Cows With Names Make More Milk


What's In A Name?

I came across an article the other day on Discovery News that said that dairy cows with names produce an extra 500 pints a year of milk.  Apparently, this study finding was published in January in a journal called Antrozoos.  The conclusive findings? Cows with names produce up to 5% more milk than their nameless peers over a 10 month period. 


Back when I was younger, naive and foolish, I would have laughed at this finding.  You see, I had not been raised around farm animals, and I'd certainly never seen an industrial farming operation.  I didn't like to really think about where the food I ate came from or about how the animals were treated.  There was a part of me that did not want to think about the gory details of slaughtering an animal. The thought that an animal's life had been taken to put the meat on my plate was too much to bear.  And I sure as hell was not about to become a, gasp, VEGETARIAN.

The truth is, the meat industry knows this, so they do their best to shield you from the realities of farming and slaughtering.  By the time beef arrives in your grocery store, it's been processed and put in a nice shiny package. And the only images of cows you might see are ones of cows grazing peacefully in pasture.

But if you stop and think about it for a minute, you might start to wonder about where that steak your about to eat comes from.  And if you knew the truth, you just might care a little more. This short nine second video shows the living conditions on one industrial feedlot.  When you buy cheap beef from the grocery store or eat out at fast food chains, you might want to think about what type of industry you are supporting. 



The fact is, how the animal was raised, slaughtered and processed has huge impacts on the overall safety, health and quality of the meat you eat (not to mention the environmental impacts). 

Turns out, it's not really the fact that the cow has a name.  It's the fact that the farmer is creating a less stressful environment for that cow.  When a farmer names a cow, the farmer is usally taking time to treat that cow more like an individual.  The farmer probably talks to her more, and spends extra effort caring for that cow and making it feel relaxed and stress free.  After all, studies show that high stress produces cortison which interfers with the milk-boosting hormone oxytocin.  Additionally, anxious cows are more likely to stomp and kick, making it more difficult to milk them.   

Low Stress = Good Eats

This concept of low stress does not just apply to dairy cows.  Cattle raised in pasture live in their natural habitat which creates a low stress environment.  As a result, they are happier, healthier and have no need for hormones and anti-biotics.  How can you tell when a cow is happy?  Well, did you watch the video?  They act carefree and happy.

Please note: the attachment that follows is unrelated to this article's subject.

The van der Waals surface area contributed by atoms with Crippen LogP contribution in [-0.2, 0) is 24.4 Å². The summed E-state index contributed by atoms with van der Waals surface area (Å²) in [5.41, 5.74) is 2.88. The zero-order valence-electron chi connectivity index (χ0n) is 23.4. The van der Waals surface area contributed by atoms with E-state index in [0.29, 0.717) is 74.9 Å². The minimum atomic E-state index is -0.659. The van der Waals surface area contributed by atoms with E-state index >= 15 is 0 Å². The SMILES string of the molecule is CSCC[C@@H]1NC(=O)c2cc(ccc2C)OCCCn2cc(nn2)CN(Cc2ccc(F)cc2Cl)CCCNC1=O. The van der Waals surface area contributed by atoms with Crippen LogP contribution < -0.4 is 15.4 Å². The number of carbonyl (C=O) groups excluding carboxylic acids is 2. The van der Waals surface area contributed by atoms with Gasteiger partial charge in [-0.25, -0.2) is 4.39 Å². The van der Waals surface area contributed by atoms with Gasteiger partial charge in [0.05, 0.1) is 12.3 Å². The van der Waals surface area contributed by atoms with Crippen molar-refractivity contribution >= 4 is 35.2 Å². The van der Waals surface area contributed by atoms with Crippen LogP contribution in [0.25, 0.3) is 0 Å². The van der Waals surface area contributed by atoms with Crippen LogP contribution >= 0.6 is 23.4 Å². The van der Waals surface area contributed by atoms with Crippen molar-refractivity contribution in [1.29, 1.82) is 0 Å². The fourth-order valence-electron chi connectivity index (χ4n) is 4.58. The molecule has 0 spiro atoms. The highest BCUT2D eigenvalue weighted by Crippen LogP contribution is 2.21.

And when it comes time for slaughter, creating a low stress environment is key to creating the finest cuts of beef.  There have been numerous studies that prove that exposing an animal to stress prior to slaughter causes a release of stress hormones that dramatically decreases glycogen reserves and result in poorer meat quality ( 

But did we really need a study to tell us that mis-treating animals is a bad farming practice?  That creating high stress environments causes stress and illness?  That a stressed out animal might result in tough, unsavory meat?  There's nothing wrong with showing your more humane side and actually caring about how the animals are raised.

When we look for beef suppliers, we look for ranchers who follow sustainable farming  principles.  Ranchers who raise their cattle in pasture from beginning to end.  The video in this article from Organic Prairie Beef describes a philosophy of cattle raising that is making a resurgence thanks to the grass fed beef movement.  You can bet their 100% organic grass fed beef is healthier for you, and you will be happier knowing how these animals were raised.

Yes, slaughtering animals for food is a harsh reality of being an omnivore.  So if your going to eat beef, the least you could do is choose beef that comes from a rancher who treats their herd of cattle with respect.  One who takes provide in knowing their cattle lead a good, healthy life.  Because, in the end, it not only impacts the quality of the meat, it says a lot about the type of world you want to live in.

Vote with your wallet and your conscience.  Buy local, pasture raised beef from someone who takes pride in their work.  You can taste the grass fed difference, and you will feel a sense of pride in every bite.

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Grass is rich in Omega-3s; 60% of the fatty acids in grass are Omega-3s
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